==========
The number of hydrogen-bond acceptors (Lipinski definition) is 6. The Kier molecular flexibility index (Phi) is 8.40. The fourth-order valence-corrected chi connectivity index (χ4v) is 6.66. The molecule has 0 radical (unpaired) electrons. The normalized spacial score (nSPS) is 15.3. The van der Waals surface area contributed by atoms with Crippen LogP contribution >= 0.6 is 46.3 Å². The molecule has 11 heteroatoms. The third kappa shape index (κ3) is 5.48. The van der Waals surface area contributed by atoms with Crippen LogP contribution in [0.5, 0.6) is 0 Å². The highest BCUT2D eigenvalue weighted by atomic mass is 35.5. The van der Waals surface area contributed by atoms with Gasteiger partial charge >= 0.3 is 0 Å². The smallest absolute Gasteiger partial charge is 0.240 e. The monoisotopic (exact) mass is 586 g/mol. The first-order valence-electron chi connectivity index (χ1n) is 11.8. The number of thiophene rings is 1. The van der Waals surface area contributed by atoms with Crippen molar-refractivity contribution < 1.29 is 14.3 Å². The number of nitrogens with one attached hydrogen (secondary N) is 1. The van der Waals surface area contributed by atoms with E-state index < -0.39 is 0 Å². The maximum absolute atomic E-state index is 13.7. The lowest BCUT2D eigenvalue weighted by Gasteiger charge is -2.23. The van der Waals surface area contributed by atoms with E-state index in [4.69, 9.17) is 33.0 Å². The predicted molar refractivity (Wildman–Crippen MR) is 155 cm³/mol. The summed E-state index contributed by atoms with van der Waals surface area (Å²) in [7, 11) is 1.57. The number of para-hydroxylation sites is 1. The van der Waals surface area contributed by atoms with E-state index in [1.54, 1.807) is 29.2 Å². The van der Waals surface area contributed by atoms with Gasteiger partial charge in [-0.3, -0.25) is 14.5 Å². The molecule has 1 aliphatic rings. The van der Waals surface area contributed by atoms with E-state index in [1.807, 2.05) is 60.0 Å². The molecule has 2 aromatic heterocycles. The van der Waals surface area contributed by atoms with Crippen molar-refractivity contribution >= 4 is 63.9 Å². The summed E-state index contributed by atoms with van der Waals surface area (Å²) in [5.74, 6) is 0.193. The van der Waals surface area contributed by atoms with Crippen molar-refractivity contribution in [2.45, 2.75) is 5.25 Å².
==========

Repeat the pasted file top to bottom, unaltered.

The number of hydrogen-bond acceptors (Lipinski definition) is 6. The Kier molecular flexibility index (Phi) is 8.40. The fourth-order valence-corrected chi connectivity index (χ4v) is 6.66. The molecule has 0 radical (unpaired) electrons. The normalized spacial score (nSPS) is 15.3. The van der Waals surface area contributed by atoms with Crippen LogP contribution >= 0.6 is 46.3 Å². The molecule has 11 heteroatoms. The third kappa shape index (κ3) is 5.48. The van der Waals surface area contributed by atoms with Crippen LogP contribution in [0.5, 0.6) is 0 Å². The highest BCUT2D eigenvalue weighted by atomic mass is 35.5. The van der Waals surface area contributed by atoms with Gasteiger partial charge >= 0.3 is 0 Å². The smallest absolute Gasteiger partial charge is 0.240 e. The monoisotopic (exact) mass is 586 g/mol. The first-order valence-electron chi connectivity index (χ1n) is 11.8. The number of thiophene rings is 1. The van der Waals surface area contributed by atoms with Crippen molar-refractivity contribution < 1.29 is 14.3 Å². The number of nitrogens with one attached hydrogen (secondary N) is 1. The van der Waals surface area contributed by atoms with E-state index < -0.39 is 0 Å². The maximum absolute atomic E-state index is 13.7. The lowest BCUT2D eigenvalue weighted by Gasteiger charge is -2.23. The van der Waals surface area contributed by atoms with E-state index in [4.69, 9.17) is 33.0 Å². The predicted molar refractivity (Wildman–Crippen MR) is 155 cm³/mol. The summed E-state index contributed by atoms with van der Waals surface area (Å²) in [7, 11) is 1.57. The number of para-hydroxylation sites is 1. The van der Waals surface area contributed by atoms with E-state index in [1.54, 1.807) is 29.2 Å². The van der Waals surface area contributed by atoms with Gasteiger partial charge in [-0.3, -0.25) is 14.5 Å². The molecule has 1 aliphatic rings. The van der Waals surface area contributed by atoms with E-state index in [1.807, 2.05) is 60.0 Å². The molecule has 2 aromatic heterocycles. The van der Waals surface area contributed by atoms with Crippen molar-refractivity contribution >= 4 is 63.9 Å². The summed E-state index contributed by atoms with van der Waals surface area (Å²) in [5.74, 6) is 0.193. The van der Waals surface area contributed by atoms with Crippen molar-refractivity contribution in [2.45, 2.75) is 5.25 Å².